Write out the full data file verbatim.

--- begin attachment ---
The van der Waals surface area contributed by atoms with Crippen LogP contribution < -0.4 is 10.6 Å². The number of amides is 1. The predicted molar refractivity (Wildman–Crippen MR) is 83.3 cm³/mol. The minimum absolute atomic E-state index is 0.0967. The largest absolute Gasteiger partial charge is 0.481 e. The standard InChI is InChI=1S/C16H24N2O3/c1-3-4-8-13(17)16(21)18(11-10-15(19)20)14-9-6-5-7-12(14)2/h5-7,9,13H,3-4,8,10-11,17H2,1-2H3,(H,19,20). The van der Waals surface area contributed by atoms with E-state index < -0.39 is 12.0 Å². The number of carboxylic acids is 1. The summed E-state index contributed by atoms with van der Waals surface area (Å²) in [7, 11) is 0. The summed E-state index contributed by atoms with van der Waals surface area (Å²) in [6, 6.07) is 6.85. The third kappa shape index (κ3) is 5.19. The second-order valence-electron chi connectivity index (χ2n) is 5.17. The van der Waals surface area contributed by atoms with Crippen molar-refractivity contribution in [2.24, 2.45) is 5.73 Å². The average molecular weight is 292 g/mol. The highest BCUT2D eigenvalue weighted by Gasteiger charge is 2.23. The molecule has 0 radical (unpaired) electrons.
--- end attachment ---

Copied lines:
The van der Waals surface area contributed by atoms with Crippen LogP contribution < -0.4 is 10.6 Å². The number of amides is 1. The predicted molar refractivity (Wildman–Crippen MR) is 83.3 cm³/mol. The minimum absolute atomic E-state index is 0.0967. The largest absolute Gasteiger partial charge is 0.481 e. The standard InChI is InChI=1S/C16H24N2O3/c1-3-4-8-13(17)16(21)18(11-10-15(19)20)14-9-6-5-7-12(14)2/h5-7,9,13H,3-4,8,10-11,17H2,1-2H3,(H,19,20). The van der Waals surface area contributed by atoms with E-state index < -0.39 is 12.0 Å². The number of carboxylic acids is 1. The summed E-state index contributed by atoms with van der Waals surface area (Å²) in [7, 11) is 0. The summed E-state index contributed by atoms with van der Waals surface area (Å²) in [6, 6.07) is 6.85. The third kappa shape index (κ3) is 5.19. The second-order valence-electron chi connectivity index (χ2n) is 5.17. The van der Waals surface area contributed by atoms with Crippen molar-refractivity contribution in [2.24, 2.45) is 5.73 Å². The average molecular weight is 292 g/mol. The highest BCUT2D eigenvalue weighted by Gasteiger charge is 2.23. The molecule has 0 radical (unpaired) electrons.